Cheers, Steve

  6. #36

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    Quote Originally Posted by Steve Hamley View Post
    Well, maybe not that much. In the article, he states that if it didn't work out he could always cut the 8x20 to 8x10 which he was using, and that the frozen film would last a long time, or at least long enough.

    It highlights again to me the difference between working pros I've known and most of us who enjoy photography as a hobby. The working photographers I've known wouldn't think twice about ordering $10,000 worth of film, a $15,000 Technika with 3 cammed lenses, if they needed them because those are the materials needed to create a return on investment and pay the bills.

    Cheers, Steve
    Good point. It was not that long ago when things were good and credit was cheap and available. But we also have to remember that the dynamics of film consumption have shifted 180 degrees from back in the good old days from being dominantly pros to currently being dominated by serious hobbyists and semi-pros. Add a crappy economy, dramatically increases in unemployment and a tight credit market and it is a challenge for the pros to have that much operating flexibility as was the case in the past. To be perfectly honest I don't know how the pros are making ends meet.

    Like many of us I am hanging in there but I am working damn hard to make sure that the train stays on the tracks. Yes, it is eating into some time I would like to be allocating to photography, but priorities are what they are.

  7. #37
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    I wish I could afford a Master Technika with some cammed lenses....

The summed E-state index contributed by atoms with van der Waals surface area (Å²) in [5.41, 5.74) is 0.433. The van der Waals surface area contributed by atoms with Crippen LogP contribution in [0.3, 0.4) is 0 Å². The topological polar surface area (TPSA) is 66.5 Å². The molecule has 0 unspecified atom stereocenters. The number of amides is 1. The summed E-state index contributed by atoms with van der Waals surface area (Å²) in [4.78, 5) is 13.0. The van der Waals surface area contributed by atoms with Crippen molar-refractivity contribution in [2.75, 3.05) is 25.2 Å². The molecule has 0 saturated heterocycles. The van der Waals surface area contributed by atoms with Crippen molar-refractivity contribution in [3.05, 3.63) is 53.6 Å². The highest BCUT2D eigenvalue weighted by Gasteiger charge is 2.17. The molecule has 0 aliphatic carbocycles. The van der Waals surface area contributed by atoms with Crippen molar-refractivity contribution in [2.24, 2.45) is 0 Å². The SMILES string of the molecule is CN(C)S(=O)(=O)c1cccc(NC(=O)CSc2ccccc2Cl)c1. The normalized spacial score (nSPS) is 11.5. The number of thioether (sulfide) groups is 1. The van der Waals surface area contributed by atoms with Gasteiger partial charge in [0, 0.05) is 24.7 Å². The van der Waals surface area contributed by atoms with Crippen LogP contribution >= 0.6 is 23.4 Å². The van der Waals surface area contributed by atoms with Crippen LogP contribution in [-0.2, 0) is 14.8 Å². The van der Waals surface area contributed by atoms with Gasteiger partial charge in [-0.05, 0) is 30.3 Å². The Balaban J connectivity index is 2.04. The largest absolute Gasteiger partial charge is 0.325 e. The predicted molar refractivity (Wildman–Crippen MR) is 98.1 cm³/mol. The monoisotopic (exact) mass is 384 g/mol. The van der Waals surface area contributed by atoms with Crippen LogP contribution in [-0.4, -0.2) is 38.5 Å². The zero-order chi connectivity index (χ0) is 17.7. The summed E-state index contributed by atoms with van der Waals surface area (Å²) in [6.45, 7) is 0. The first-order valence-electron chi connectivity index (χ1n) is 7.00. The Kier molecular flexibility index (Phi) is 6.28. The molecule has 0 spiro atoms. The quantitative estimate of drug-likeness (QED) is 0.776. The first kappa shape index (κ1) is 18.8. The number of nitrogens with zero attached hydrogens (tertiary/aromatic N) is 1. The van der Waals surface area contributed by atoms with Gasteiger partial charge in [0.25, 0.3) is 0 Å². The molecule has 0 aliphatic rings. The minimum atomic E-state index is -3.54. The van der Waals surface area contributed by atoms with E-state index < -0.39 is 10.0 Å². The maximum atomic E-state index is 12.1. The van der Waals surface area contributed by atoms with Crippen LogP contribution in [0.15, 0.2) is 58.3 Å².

eventually! Gotta sell the sinar first. split between that and a gandolfi variant.....

    oops, off topic dreaming again

    -Dan


  8. #38
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    William Corey was a very dear friend of mine. I was fortunate to be able to spend some time with him near the end of his life. He was a great artist and his approach to his work was exceptionally emotional.

  9. #39

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    Keith Canham informed me today that he will start a co-op for 8x20 TMax 400. it will take 44 boxes to reach completion, which, if it succeeds before the beginning of April, will beat Kodak's price increase. It's not up on the website yet, but the cost will be the same as Tri-X 8x20., $363 for a box of 25.

  10. #40
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    If I remember correctly, 9.5" (or 9.7" ?) roll film was still being sold by HAS imaging in Ohio until recently. Maybe you can still get some panatomic x or such.

    If I were shooting ULF, I think I'd look into coating my own dry plates and let the charming little defects fall where they please. I don't see much reason to use a high quality / high price film for something that's just going to be contact printed. But that's just me. I do need to get my 11x14 moving. Time to bite the bullet and learn how to coat!
    "Only dead fish follow the stream"